MOSCOW, January 21 (RIA Novosti) - British company Imperial Energy said on Monday it was considering holding an initial public offering of its Russia-based oil service subsidiary, Rus Imperial Group. Imperial Energy, a British company focused on oil exploration and production in former Soviet republics, holds licenses to explore and develop oil deposits in Russia's Tomsk Region in west Siberia. "Imperial is currently reviewing its strategic options in relation to its growing oil services arm, which may include spinning off this division by way of an IPO on the alternative investment market of the London Stock Exchange," the company said in a statement. Imperial Energy has also received a number of proposals from reputable international companies to acquire a part or all of Rus Imperial Group and these proposals are currently under review, the statement said. Imperial Energy is expected to announce details of its IPO plans by late March. Imperial Energy, which produces about 10,000 barrels of oil per day at its deposits in the Tomsk Region, also announced on Monday the appointment of Yekaterina Kirsanova, the head of its Moscow office, as the company's executive director.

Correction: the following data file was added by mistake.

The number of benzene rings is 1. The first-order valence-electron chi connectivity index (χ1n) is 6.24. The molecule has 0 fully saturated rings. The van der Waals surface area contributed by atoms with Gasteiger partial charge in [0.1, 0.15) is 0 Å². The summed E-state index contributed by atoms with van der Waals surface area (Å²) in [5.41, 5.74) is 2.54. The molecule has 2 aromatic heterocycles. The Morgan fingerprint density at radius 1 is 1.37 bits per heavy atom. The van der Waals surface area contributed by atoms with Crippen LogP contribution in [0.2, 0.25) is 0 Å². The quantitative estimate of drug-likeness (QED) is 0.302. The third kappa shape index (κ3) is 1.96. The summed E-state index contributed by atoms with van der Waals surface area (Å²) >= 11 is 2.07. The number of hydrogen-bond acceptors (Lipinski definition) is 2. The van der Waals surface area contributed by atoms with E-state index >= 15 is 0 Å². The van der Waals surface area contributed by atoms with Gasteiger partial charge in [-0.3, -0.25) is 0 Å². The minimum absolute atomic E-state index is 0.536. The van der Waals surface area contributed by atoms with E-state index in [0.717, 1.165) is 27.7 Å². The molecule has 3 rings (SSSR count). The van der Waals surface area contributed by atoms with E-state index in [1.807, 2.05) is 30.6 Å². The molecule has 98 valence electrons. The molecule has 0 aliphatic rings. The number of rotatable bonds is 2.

Russia brings in new law on foreign officials' financial deals

MOSCOW, January 15 (RIA Novosti) - Russia is tightening its control over financial transactions by foreign officials as a new version of the law on combating money laundering and the financing of terrorism comes into effect on January 15. The law obliges Russian banks, pawn shops, insurers and other organizations to ascertain and record the origins and destinations of monies received and sent by foreign public officials. The same measures also apply to their relatives. According to the Federal Financial Monitoring Service (Rosfinmonitoring), foreign public officials are defined in accordance with clause b, article 2 of the United Nations Convention against Corruption, to which Russia is a party. Under the convention, a foreign public official means any person holding a legislative, executive, administrative or judicial office of a foreign country, whether appointed or elected, and any person exercising a public function for a foreign country, including for a public agency or public enterprise. Andrei Yemelin, vice-president of the Association of Russian Banks, said the new law would narrow possibilities for foreign officials who may be involved in money laundering to carry out transactions through commercial banks. At the same time, Yemelin stressed the need to harmonize Russia's definition of money-laundering with Western standards in order to prevent any legal uncertainty.

Wednesday, January 16, 2008

Russia's energy giants join up for a world conquest